Back when I was in high school (waaaaay back when in 1989), I used to hate to write. I mean, I didn’t mind creating, and I loved me a good fantasy fiction book series. I just hated the writing part of the creative process. To be honest, it was because back then I would have to use a typewriter in the best case, or write everything by hand in the worst.
If you have never been subjected to my atrocious handwriting, you’re lucky. When my handwriting is viewed by the uninitiated, it appears that my hand was moving in convulsions to the thoughts that were coming out of my brain, sort of like an EKG machine maps out a heartbeat but instead mapping my erratic thought patterns. While there are no discernible words that can be made from the swooshes and swishes of ink, you can almost feel the mood of the moment by watching for the amount of ink on the page.
Yes, it’s that bad.
Because of my horrid handwriting (and being too poor for a decent typewriter or, heaven forbid, a printer that did not exist for my Atari 800XL Personal Computer), I simply decided in my head that I probably couldn’t write well and that I didn’t want to write in the first place. It was compensation; I know that now. So for many years, I would create and create, but never write an iota of it down.
“Instant burnout. I let the domain name go and didn’t think about it again for a long time.”
This became a bad habit, as later in life I ended up getting a printer, but by that point I had talked myself into believing I wasn’t cut out to be a writer. It didn’t help that I had never taken a typing class in my life. I had to look at my fingers, and that caused me to go slowly and have to go back and correct many, many errors. This was another dissuasion from writing.
On top of all of these thoughts, I had never taken an actual class for “writing”. I read on the internet about there being different styles of writing, how there needed to be certain elements because the reader will always have certain expectations, etc. Therefore, I wasn’t cut out to be a writer physically (typing), intellectually (writing classes), or psychologically (self-doubt).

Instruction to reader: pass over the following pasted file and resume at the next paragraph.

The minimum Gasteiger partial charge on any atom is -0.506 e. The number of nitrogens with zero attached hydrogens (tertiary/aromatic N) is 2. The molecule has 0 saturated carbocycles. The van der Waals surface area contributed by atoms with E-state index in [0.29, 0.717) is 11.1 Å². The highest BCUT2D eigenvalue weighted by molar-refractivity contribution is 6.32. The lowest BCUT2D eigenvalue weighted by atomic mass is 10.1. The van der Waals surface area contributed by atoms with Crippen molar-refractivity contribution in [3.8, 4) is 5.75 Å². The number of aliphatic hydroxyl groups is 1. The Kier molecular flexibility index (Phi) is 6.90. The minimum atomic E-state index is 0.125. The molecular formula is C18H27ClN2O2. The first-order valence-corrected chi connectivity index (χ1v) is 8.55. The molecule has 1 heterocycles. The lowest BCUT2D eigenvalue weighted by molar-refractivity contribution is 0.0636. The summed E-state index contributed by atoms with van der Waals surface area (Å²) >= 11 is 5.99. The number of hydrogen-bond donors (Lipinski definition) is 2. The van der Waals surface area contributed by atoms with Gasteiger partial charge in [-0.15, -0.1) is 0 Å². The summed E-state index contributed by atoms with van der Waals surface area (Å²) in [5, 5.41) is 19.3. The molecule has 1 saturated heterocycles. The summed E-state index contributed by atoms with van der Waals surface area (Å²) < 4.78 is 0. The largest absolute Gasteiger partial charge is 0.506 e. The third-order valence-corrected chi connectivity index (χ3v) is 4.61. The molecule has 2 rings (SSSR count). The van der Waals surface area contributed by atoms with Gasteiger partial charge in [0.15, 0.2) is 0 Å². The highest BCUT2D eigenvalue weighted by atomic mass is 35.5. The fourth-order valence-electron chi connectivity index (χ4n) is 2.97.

Later, when the internet was cheaper and CMS software was more robust, I tried my first hand at writing on an ancient Blogger account. I wrote sporadically. I never managed to get myself into a groove to write with any practical regularity. There would sometimes be up to eight months between posts. Eventually, I deleted the account.
Next, a few years later, I had a domain name and I decided to turn that into a blog. So I set up a fresh WordPress install and started blogging. Daily. Sometimes, even blogging short-form blogs up to three times per day. I kept this up for about three months and then didn’t write in it again for a year. Instant burnout. I let the domain name go and didn’t think about it again for a long time.
Fast-forward quite a few years (enough to make Doc Brown jealous) and here I am, trying to write as often and for as long as possible. I have already written more in this blog for a longer period of time than I did in all of the other blogs combined.
This time, I want to do things differently. This time, I was to concentrate more on my strengths and less on my weaknesses. I still don’t type the way you are supposed to. My typing style is so erratic that it makes my wife giggle when she is watching me type between 70-90 words per minute and never look up at the screen because I am imagining the screen in my head as I am concentrating on the keys.
Currently, I have been writing in this blog for over a year now. I’m starting to get reminders from Facebook saying that “one year ago, you posted a link” and there is my link to a blog post here in my BurtKilgore.com blog. I am proud of this, and will write posts like tonight if necessary to keep writing, to keep moving forward. I don’t want to burn out. I don’t want to quit or start over.
I want to have fun, and even fun takes work to keep it fun sometimes. So, here’s my work. Let’s look forward to the fun.